A subdued czar paid a call on a local orphanage and scarcely opened his mouth.
William J. Bennett, the national drug policy director, is one of the mouthiest members of the administration, right up there with White House Chief of Staff John H. Sununu, for sounding off on subjects not in his immediate purview.
But this week, Bennett made a penitential visit to St. Ann's Infant Home here, and demonstrated for 90 minutes how quiet he can be.
The drug czar was not himself at all, as he toured the bright modern building and greeted sisters and babies who had no idea who he was. He was totally in the listening mode. As education secretary, he tried to teach teachers. As a campaigner for George Bush, he felt it necessary, in spite of his multiple degrees, to deride over-educated Bostonians. As drug czar, he has berated local officials, members of Congress and others for various shortcomings or failures to agree with him.
He has most recently engaged in a noisy denunciations of New York Gov. Mario M. Cuomo, a potential Democratic presidential nominee. Bennett refers to him, witheringly, as "this guy from New York."
Bennett enjoys stirring people up, but last April, he said something that landed him in scalding hot water. He said that in an era of drugs, the return of the orphanage was called for.
It so happens that a number of people agree with him, including a former Philadelphia judge named Lois G. Forer, who wrote "Bring Back the Orphanage: An Answer for Today's Abused Children" in the Washington Monthly.
But in the social work establishment, orphanage is a word that raises hackles and provokes a storm of protest, as Bennett found out. In an Orlando, Fla., speech -- although he prefaced his remarks with a disclaimer that "no one is a stronger proponent of the family" -- he evoked furious reaction, particularly from blacks, an important new constituency for President Bush.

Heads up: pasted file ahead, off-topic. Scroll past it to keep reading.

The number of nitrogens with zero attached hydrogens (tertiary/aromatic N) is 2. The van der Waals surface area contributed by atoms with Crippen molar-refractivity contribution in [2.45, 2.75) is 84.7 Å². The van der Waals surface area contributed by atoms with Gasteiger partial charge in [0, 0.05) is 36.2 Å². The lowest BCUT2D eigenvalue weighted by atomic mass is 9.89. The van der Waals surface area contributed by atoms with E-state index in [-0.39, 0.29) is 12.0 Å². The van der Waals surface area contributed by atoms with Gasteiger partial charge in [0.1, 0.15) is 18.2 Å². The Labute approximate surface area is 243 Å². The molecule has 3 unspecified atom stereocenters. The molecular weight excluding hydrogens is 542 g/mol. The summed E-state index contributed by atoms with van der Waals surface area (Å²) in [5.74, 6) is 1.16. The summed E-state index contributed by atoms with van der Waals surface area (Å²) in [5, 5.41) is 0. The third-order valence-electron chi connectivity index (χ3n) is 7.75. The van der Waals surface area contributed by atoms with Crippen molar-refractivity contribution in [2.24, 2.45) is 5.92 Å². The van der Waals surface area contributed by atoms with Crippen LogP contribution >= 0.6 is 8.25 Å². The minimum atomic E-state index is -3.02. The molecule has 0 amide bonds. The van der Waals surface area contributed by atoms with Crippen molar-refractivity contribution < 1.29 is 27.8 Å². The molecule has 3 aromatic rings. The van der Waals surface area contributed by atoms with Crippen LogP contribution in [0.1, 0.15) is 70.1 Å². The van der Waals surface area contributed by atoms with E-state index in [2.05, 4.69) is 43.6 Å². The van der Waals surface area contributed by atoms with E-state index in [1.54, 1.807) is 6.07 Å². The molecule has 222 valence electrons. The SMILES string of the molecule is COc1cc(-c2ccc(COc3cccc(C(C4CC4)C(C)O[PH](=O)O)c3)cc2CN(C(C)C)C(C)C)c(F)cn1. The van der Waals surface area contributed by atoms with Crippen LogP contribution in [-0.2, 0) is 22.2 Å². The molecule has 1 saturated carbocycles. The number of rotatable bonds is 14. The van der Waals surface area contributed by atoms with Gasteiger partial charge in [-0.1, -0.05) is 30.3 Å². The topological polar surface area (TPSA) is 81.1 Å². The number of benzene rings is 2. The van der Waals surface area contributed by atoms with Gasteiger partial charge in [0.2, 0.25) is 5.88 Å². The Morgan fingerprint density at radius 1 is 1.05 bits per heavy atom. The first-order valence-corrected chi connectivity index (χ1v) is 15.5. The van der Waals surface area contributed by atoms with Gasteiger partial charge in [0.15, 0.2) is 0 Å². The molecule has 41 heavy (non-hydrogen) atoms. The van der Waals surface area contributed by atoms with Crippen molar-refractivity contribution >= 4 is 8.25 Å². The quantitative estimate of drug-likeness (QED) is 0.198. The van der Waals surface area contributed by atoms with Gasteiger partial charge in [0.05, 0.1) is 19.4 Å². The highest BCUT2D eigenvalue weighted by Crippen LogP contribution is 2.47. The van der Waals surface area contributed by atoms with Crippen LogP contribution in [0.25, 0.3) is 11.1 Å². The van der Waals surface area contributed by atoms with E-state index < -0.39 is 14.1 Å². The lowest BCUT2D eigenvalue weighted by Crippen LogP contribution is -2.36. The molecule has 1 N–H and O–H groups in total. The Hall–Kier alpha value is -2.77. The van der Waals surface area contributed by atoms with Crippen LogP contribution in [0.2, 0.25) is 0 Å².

He found that St. Ann's Infant Home, chartered by Abraham Lincoln during the Civil War, made his case better than he could. A modern, gaily decorated building, with a high ratio of staff to children and a full complement of foster grandparents, it is the antithesis of the grim, Dickensian institution of the stereotype.
Bennett gratefully entered its precincts, and put himself in the hands of the administrator, Sister Josephine Murphy, a woman who could speak for him with an authority and eloquence he had the wit not to try to match.
Meekly, Bennett, a parochial school graduate who has a respect verging on awe for older women wearing habits -- "I still have sore knuckles," he said in a rueful aside -- followed Sister Josephine through the home, into nurseries for babies of drug-addicted mothers and babies who test HIV-positive, through the suites for the adolescent mother and baby program. He picked up babies and obediently held them with their faces away from the cameras -- there were a number of photographers in attendance -- in response to Sister Josephine's injunction.
Meekly, he sat down for a kind of news conference. He deferred to the sister. Obviously she knew a great deal about the subject, and obviously she was on his side. He inquired respectfully how drugs had changed child care. She launched into an impassioned discussion of the changes during her lifetime. "We used to have orphans of the dead, now we have orphans of the living," she said. "That's the difference drugs have made, and there are not enough good foster homes out there."
Bennett murmured about the difficulty of making the case for removing children from homes destroyed by drugs.
Sister Josephine burst in. "We have children who can tell you all about how to have sex, and how to make crack. They don't know how to ride a bicycle or throw a ball." She told of judges who return babies to homes where they are almost certain to be abused again. "I get so angry," she said. Then she gave him a small smile -- "I shouldn't be yelling at you."
Bennett said soothingly, "It is part of my job." He volunteered, without fear of contradiction, that children are entitled to "love and order -- make that stability -- 'order' is too Republican."
The older children, ages 4 to 10, gathered in the foyer to see him off. Led by recreation director Mary Bader, they gave him a chorus of "For He's a Jolly Good Fellow" and several hugs and handshakes.
By afternoon, he had reverted to type, and was calling a House Appropriations subcommittee "cheap, dishonest and sneaky" for cutting money for his drug programs. The Democrats, in a striking role reversal, said he had money he hadn't yet spent. Bennett, completely himself again, rejoined, "So shut up, you guys."